How does vision help with Auditory Scene Analysis? Over the past decade there has been a paradigm shift in how we view early sensory cortex: we now know that multisensory interactions are abundant at the earliest stages of sensory processing. In this research we ask whether one role for integrating visual information into auditory cortex is to support multisensory binding, and that audio-visual binding can enhance auditory scene analysis – i.e. the ability to separate an auditory scene into its component sources. We have both behavioural and neurophysiological evidence that visual information can help listeners to separate competing sounds in a mixture. You can read more about this here.
When is visual information integrated for decision-making? Making a decision based on multisensory information likely involves weighting signals from different sensory modalities according to their reliability (in a Bayesian like manner). However, what happens when the signals within each modality already contain multisensory information? In this project we try and tease apart how early and late multisensory integration contribute to perception and decision making.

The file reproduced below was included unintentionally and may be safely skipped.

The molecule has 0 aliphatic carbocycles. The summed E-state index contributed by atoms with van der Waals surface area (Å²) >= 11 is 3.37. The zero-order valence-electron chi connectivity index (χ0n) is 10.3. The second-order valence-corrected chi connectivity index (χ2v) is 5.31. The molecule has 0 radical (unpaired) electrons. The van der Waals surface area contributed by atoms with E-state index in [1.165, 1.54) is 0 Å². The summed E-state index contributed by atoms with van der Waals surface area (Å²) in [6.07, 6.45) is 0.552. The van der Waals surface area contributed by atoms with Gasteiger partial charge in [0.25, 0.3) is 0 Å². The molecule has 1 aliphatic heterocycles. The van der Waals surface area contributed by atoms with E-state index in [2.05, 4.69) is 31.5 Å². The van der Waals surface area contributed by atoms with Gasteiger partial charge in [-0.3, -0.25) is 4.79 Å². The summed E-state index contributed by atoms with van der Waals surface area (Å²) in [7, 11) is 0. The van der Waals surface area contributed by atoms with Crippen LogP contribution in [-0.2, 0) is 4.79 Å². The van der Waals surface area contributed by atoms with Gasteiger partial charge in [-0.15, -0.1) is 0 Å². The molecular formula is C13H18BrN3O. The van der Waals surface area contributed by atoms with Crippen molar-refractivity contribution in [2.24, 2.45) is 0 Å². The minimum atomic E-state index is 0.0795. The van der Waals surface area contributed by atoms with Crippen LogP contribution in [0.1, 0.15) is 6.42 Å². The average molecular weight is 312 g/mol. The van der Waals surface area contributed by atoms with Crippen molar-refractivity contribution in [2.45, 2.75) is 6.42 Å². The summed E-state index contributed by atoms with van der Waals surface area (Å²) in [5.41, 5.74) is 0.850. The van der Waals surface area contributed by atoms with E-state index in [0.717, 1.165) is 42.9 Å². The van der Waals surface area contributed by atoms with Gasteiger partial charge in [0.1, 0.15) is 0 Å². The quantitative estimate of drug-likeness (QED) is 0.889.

How do we direct attention to one modality over another? While we often want to integrate what we see and hear this is not always the case – for example if we reach a complex road junction when driving we want to ignore the sound of the radio or the voice of our passenger while we look for hazards. We have designed a behavioural paradigm in which subjects are required to switch between localizing sounds in the presence of a visual distractor or visual signals in the presence of a sound. By recording from sensory cortex, parietal cortex and frontal cortex we hope to determine how attentional state modulates functional connectivity between brain regions and how this allows us to choose whether to attend to or ignore a sensory modality.